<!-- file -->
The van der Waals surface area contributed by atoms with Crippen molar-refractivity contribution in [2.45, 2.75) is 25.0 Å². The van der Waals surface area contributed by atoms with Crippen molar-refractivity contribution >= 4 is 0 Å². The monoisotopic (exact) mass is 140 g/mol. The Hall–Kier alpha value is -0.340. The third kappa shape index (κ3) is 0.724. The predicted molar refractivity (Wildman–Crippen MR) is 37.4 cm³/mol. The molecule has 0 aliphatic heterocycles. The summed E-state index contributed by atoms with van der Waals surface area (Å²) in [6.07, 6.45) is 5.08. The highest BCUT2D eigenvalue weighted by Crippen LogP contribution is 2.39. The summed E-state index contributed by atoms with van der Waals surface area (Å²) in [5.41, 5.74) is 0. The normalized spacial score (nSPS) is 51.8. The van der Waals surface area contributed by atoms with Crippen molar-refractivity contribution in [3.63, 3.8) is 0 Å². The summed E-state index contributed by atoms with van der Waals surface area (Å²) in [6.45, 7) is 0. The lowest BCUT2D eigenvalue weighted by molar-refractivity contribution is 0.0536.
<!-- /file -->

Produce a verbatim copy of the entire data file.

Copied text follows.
The van der Waals surface area contributed by atoms with Crippen molar-refractivity contribution in [2.45, 2.75) is 25.0 Å². The van der Waals surface area contributed by atoms with Crippen molar-refractivity contribution >= 4 is 0 Å². The monoisotopic (exact) mass is 140 g/mol. The Hall–Kier alpha value is -0.340. The third kappa shape index (κ3) is 0.724. The predicted molar refractivity (Wildman–Crippen MR) is 37.4 cm³/mol. The molecule has 0 aliphatic heterocycles. The summed E-state index contributed by atoms with van der Waals surface area (Å²) in [6.07, 6.45) is 5.08. The highest BCUT2D eigenvalue weighted by Crippen LogP contribution is 2.39. The summed E-state index contributed by atoms with van der Waals surface area (Å²) in [5.41, 5.74) is 0. The normalized spacial score (nSPS) is 51.8. The van der Waals surface area contributed by atoms with Crippen molar-refractivity contribution in [3.63, 3.8) is 0 Å². The summed E-state index contributed by atoms with van der Waals surface area (Å²) in [6.45, 7) is 0. The lowest BCUT2D eigenvalue weighted by molar-refractivity contribution is 0.0536.